Also known as VAT photopolymerization, the part is built one layer at a time from CAD data that guides an Ultra Violet (UV) laser beam directed by a computer guided mirror onto the surface of the UV sensitive liquid epoxy resin. The UV light precisely solidifies the resin it touches. Every pass of the laser fuses another 0.1mm to the preceding layer by constructing the “skin” and then filling in the “core” material. Each layer is applied by submersion of the build platform into the resin.
Typical Vat Photopolymerization Process
The paddle sweeps across the surface of the resin with each step downwards, to break the surface tension of the liquid and control layer thickness. The part gradually develops below the surface of the liquid and is kept off the build platform by a support structure. This is made in the same way, prior to building the first layer of the part.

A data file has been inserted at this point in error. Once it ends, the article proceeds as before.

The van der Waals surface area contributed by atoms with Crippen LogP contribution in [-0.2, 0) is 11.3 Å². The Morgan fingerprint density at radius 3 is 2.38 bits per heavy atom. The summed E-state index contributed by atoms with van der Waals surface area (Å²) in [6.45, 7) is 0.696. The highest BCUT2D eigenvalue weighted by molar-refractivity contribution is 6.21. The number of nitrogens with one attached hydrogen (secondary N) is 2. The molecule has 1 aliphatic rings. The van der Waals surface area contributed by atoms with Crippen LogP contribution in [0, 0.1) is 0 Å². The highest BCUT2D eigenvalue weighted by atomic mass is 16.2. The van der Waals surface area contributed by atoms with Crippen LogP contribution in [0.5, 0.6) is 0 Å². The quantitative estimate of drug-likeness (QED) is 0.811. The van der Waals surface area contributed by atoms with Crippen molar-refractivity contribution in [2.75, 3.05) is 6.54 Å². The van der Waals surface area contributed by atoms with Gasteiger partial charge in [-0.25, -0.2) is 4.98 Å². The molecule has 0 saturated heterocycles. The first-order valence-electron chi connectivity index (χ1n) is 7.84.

The finished parts are left to drain and then removed from the tank along with any uncured epoxy resin residue. The parts are separated from the build platform and the support structure is detached. An alcohol-based chemical (isopropinol alcohol) is used to clean off the uncured resin liquid and the parts are then fully cured under intensive UV light for about a minute. The build strata are just visible in the finished part and can be removed with abrasive blasting, polishing or painting.
- Minimum wall thickness 0.5-0.7mm Horizontal (X&Y) and 0.8mm Vertical (Z – direction of build)
- Left untreated, SLA resin is not UV stable
- Reduced strength compared to SLS and moulded parts
- Limited temperature range (up to 50 °C)
- Tolerances depend on geometry but typically ±0.15mm up to 100mm, ±0.15% over 100mm
As mentioned, parts made with SLA are only partially cured by the laser to speed up the process. After the part is taken out of the tank it is further cured under UV light. The curing however can continue for another 18 months. If a part is subjected to uneven UV lighting during its use, it can warp because one side cures faster than the other. Therefore always paint SLA parts black or use in a dark or evenly lit environment.